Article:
• The Board meets 4 times per year in the evening, usually from 6:30-8:30 p.m. It has been meeting on Wednesday or Thursday evenings over the past five years, usually at a pediatric hospital or at the MN Medical Association building in Minneapolis
  • Board members are also strongly encouraged to attend the membership dinner at the annual Hot Topics in Pediatrics- and/or the Pediatrics Day at the Capitol.
  • Board members sign a “conflict of interest” statement at the first board meeting indicating that as board members they are working to promote pediatrics across the state, not a particular organization and also indicate if a conflict of interest prevent participation in a board vote
  • There is no financial compensation for Board service…just dinner at the meeting…and working with a great group of pediatricians from across the state. Mileage is reimbursed for Board members traveling from greater Minnesota to the Board meeting.
  • The Board members also serve as the board for the sister organization which is a 501c3 foundation which receives grant and government funds to promote the MNAAP chapter member priorities, The Board is called the Minnesota Academy of Pediatrics Foundation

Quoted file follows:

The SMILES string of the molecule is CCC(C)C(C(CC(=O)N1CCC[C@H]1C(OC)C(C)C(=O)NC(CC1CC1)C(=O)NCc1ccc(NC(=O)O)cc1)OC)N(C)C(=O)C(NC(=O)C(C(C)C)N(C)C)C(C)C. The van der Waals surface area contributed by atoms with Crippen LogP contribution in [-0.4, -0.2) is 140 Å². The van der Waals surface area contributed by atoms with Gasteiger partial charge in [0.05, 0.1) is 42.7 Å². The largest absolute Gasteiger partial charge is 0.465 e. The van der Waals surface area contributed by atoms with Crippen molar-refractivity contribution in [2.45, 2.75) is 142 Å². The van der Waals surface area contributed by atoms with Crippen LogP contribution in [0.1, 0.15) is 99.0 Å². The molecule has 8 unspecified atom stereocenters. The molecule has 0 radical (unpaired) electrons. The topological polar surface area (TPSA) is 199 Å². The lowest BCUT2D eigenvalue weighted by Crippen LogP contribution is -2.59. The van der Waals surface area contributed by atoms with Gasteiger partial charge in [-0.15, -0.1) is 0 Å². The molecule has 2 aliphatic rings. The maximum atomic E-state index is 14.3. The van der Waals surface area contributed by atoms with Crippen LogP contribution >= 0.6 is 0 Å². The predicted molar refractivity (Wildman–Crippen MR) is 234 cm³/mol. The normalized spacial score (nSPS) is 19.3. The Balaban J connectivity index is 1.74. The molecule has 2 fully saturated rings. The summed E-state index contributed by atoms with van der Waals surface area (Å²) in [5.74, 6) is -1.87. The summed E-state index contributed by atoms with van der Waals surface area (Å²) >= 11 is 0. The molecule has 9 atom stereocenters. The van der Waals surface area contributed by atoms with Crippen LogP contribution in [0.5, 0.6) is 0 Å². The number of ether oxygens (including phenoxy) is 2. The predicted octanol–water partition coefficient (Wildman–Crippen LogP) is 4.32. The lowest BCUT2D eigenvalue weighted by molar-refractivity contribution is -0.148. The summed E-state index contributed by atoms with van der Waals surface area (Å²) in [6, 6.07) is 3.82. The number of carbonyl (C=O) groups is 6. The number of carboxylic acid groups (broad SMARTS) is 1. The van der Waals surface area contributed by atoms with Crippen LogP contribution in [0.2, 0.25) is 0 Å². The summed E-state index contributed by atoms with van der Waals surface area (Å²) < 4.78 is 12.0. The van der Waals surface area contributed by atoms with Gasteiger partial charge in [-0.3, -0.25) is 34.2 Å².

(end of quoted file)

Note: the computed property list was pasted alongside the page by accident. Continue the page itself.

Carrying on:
• Board members are encouraged to also participate in one of the chapter’s work groups that meet twice a year or monthly by conference call.

After a careful review of the chapter’s annual report and presentation by MNAAP President Dr. Andrew Kiragu, the District Vice Chairpersons at AAP’s Annual Leadership Forum in March selected MNAAP to receive the 2018 Outstanding Large Chapter of the Year Award.

 

The award is based on chapter accomplishments in the following areas: child health initiatives, chapter engagement activities, finances, membership retention and recruitment, and chapter management and governance.

 

MNAAP’s major achievements in 2017 included advocacy and education, particularly with regard to the immigration ban, Medicaid, CHIP, immunizations, behavioral health, poverty and the state’s Child and Teen Checkup (C&TC) program.

 

Minnesota is considered a large chapter with just over 1,000 members and 600 voting fellows. Other finalists included New York 2 and Kentucky.